City Living

Today Tri had the day off for Christmas, so we decided to go into the city. Tri’s uncle has a medicine shop near New Road, and we had to pick up some medicine, so we went to meet him. Tri and I parked the car in Tundikhel, which is a big open space in the center of Kathmandu that has both a place to park cars and a market.

Tundikhel

We crossed the foot bridge and were getting ready to turn onto a side street when Tri realized that the car keys weren’t in his pocket. We started to frantically search through both of our pockets and my purse, hoping that it was still somewhere on us, but we didn’t find it, so we rushed back to the car. Thankfully it was dangling from the ignition. Unfortunately we had dutifully locked all the doors before leaving the car! So there was no way to get to the key.

We called Tri’s brother to ask if he could bring the spare over. He agreed to but could only make it to Tundikhel in about two and half hours, so we had some time to kill. We decided we would go shopping on New Road and then head over to our uncle’s shop.

After a while, we reached the shop and picked up our medicine, but we still had lots of time before Tri’s brother was going to arrive, so Uncle invited us over to have tea at his house, which is right near Durbar Square.

As I’ve mentioned before, Tri and I live a ways out of the city, near farm fields and mooing cows. I guess you might find a few mooing cows near Durbar Square but definitely no farm fields! We live in a recently built concrete house, but our uncle lives in a very traditional Newar style house. It’s a lot of fun visiting him because I get to experience how the majority of Kathmandu dwellers might have lived in times past. Traditionally the Newars built their houses close together, often near fountains and around courtyards.

Here’s the view from our uncle’s window…

View from Our Uncle’s Window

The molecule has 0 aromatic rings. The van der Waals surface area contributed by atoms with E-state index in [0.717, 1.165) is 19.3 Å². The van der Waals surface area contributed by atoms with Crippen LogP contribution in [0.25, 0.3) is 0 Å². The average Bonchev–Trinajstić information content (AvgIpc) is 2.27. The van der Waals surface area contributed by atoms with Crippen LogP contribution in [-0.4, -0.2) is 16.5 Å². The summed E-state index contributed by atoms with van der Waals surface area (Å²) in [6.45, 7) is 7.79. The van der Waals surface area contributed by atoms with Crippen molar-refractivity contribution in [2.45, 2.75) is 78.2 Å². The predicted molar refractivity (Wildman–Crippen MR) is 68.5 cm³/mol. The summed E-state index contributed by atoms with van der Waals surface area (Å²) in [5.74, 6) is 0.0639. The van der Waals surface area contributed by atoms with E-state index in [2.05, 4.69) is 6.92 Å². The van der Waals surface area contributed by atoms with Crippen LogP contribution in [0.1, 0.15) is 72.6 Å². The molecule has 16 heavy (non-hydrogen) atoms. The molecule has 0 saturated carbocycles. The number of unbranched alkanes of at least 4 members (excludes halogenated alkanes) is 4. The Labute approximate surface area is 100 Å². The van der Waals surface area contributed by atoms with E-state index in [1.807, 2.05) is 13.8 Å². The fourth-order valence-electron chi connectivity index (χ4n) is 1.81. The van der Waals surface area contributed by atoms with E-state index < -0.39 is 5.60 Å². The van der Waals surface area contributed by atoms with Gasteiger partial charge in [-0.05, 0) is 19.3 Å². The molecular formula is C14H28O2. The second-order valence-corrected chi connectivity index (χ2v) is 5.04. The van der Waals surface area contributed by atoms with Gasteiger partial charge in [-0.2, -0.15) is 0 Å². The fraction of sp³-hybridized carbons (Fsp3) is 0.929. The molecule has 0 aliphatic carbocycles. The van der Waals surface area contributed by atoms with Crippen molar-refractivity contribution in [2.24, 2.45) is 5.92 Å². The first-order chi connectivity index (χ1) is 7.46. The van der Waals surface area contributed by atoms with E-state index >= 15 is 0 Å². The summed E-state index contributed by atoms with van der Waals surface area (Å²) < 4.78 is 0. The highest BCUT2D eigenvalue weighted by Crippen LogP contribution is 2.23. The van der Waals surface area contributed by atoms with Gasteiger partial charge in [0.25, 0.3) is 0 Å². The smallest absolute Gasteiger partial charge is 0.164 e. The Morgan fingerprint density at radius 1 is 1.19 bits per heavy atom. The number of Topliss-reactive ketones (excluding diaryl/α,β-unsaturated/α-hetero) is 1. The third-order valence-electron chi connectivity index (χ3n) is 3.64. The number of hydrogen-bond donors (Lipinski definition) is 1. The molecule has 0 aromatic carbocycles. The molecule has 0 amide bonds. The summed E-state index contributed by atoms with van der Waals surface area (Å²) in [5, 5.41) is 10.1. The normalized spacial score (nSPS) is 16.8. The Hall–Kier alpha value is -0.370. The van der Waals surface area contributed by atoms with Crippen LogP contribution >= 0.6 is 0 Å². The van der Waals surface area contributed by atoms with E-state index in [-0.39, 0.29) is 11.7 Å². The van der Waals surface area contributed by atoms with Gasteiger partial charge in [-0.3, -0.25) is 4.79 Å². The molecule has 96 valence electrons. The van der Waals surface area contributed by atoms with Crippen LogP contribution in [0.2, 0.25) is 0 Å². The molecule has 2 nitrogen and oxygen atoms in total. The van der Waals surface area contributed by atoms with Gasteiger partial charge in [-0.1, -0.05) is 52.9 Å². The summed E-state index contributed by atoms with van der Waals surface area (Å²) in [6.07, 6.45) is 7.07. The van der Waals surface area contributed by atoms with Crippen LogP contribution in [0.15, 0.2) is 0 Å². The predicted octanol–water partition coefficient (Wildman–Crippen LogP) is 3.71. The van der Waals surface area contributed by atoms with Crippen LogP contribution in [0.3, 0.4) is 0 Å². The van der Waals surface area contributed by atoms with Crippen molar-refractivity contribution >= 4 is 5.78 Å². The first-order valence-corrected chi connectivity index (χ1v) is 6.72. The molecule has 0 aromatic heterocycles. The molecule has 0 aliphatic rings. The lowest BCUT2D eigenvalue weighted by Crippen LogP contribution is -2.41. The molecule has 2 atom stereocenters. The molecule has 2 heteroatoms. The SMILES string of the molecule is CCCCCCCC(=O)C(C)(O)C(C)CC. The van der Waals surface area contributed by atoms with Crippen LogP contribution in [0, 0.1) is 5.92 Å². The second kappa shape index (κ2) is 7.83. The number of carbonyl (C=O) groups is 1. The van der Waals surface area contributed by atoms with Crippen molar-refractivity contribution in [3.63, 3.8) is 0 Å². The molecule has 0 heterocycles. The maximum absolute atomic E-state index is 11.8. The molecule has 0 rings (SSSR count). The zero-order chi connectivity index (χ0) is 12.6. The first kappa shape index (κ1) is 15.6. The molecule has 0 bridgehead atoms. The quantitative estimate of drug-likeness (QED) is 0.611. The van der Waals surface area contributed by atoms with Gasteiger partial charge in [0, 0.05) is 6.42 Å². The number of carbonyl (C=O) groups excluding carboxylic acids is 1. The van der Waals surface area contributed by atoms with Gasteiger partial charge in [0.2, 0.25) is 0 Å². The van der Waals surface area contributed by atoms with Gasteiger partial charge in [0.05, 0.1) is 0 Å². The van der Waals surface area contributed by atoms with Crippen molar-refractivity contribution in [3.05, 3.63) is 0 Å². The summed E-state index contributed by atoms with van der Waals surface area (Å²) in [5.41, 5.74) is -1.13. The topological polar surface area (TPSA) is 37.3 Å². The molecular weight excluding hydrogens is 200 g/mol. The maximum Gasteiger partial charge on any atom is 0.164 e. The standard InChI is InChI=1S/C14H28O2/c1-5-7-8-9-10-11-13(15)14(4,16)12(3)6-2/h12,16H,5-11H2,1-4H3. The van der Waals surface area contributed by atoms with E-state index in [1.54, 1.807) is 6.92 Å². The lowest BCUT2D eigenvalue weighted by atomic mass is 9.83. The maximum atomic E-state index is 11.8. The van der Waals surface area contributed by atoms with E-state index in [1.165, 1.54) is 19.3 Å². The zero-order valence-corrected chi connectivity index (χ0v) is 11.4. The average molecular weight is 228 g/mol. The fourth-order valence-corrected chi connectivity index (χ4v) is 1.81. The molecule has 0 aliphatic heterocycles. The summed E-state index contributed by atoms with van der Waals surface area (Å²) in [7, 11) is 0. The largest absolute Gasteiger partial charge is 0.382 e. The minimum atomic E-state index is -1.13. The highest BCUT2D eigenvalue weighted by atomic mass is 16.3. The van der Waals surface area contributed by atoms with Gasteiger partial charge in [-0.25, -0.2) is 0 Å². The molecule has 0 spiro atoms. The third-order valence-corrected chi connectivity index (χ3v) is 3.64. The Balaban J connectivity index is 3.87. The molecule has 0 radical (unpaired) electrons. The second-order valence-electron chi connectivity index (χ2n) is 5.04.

The area in the middle is a small temple. A few months ago, I wrote a post about this type of public space, often used for worship. They’re very social places, where people gather and talk.

Neighbor

The great thing about living in a courtyard is the community that comes with it. People were hanging out in the center of the courtyard and on the porches in their houses, like this boy…

Having such close neighbors makes communication quite easy. If he wants to get someone’s attention, all he has to do is yell across the courtyard.

But living in a courtyard has its drawbacks including lack of personal space. Look at the house right across from our uncle’s…

It must be only 6 or 7 feet wide!

Another feature of traditional Newar style houses and buildings are intricate windows, and right before crossing the street to get to our uncle’s house we saw this one…

Uncle thought that it had been carved from one piece of wood.

I wasn’t happy that we locked the key in the car, but I didn’t mind our trip into the heart of the city.

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5 thoughts on “City Living

  1. I love the wooden windows in Kathmandu. Our friends R and S have several small replicas in their apartment as wall hangings. I always mean to bring something like that back, but it never winds up happening. Perhaps next time. So i assume your key situation was fixed? Weren’t you afraid to leave the car with keys in ignition even though it was locked? I would have been worried someone would break the window and steal the car…

    • Yeah, the windows in Kathmandu are so beautiful. Tri’s parents brought him a big one from Nepal as a graduation present. I can’t imagine how they lugged it over to the US, but they did.

      I was worried about leaving the keys in the ignition, but we decided to take the risk because there was no way we were going to stand around in the sun waiting for two and a half hours.

  2. Pingback: The Valentine’s Day Break In | nepali jiwan

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